This is my favorite fine dining restaurant, located in downtown Boone. They specialize in refined Southern cuisine, which means all your favorite Southern dishes re-imagined and made a little fancier. People go crazy for the Chicken and Waffles with creole battered fried chicken, sawmill gravy, collard greens, waffles, and whiskey infused cane syrup, but I absolutely love the Braised Beef Short Ribs with Cheerwine BBQ sauce, griddled mac n’ cheese, grilled Vidalia onion chowchow, jicama, and baby greens. For a true taste of the mountains, try the oat-crusted North Carolina Trout with pecan brown butter sauce. I love how they take North Carolina staples – like Cheerwine, sawmill gravy, and trout – and incorporate them into their menu. Last time I was there we also had this fabulous lemon poundcake with lemon basil ice cream. Don’t skip dessert!

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Drink:

Blowing Rock Brewing Company – Blowing Rock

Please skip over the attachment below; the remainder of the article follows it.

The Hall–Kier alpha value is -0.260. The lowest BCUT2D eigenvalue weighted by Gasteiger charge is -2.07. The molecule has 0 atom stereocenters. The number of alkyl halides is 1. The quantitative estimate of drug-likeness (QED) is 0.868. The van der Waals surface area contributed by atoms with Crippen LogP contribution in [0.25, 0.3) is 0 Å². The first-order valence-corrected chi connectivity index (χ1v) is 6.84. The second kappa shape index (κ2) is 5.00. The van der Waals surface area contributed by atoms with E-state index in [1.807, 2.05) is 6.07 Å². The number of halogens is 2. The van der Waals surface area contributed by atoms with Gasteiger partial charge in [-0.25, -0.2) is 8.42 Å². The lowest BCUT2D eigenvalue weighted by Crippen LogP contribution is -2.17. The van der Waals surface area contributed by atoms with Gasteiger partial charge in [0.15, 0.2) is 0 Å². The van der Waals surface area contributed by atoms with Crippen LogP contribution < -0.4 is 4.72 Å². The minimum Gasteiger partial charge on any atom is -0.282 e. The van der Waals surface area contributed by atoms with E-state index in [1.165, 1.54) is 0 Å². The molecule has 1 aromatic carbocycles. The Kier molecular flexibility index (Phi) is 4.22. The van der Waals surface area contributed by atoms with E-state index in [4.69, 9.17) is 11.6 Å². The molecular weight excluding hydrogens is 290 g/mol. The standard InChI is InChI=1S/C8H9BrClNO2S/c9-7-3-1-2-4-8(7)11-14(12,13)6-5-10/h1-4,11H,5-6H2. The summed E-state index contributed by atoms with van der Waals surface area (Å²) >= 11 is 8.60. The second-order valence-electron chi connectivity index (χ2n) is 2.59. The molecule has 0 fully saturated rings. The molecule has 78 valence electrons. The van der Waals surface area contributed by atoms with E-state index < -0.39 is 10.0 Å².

Blowing Rock Brewing is a brewpub in the adorably charming downtown of Blowing Rock. They brew their own beers in the style of “mountain artisan beers” meaning they use the fresh mountain spring water and incorporate flavors of the area. All the beers are crisp and complex. I like the High Country Ale (their flagship) and the Farmhouse Peach Ale (available seasonally). There is also really good food at the Ale House, the restaurant in the brewery. The Grilled Carolina Bison Burger with charred tomato jam, smoked mozzarella, peppered bacon, stout glaze, and grilled onions is probably the best burger you’ll find in the area. The brewery’s beers are incorporated in almost every dish on the menu. They also have fun seasonal specials like this lobster roll below with pickled okra.

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Grandfather Vineyard – Banner Elk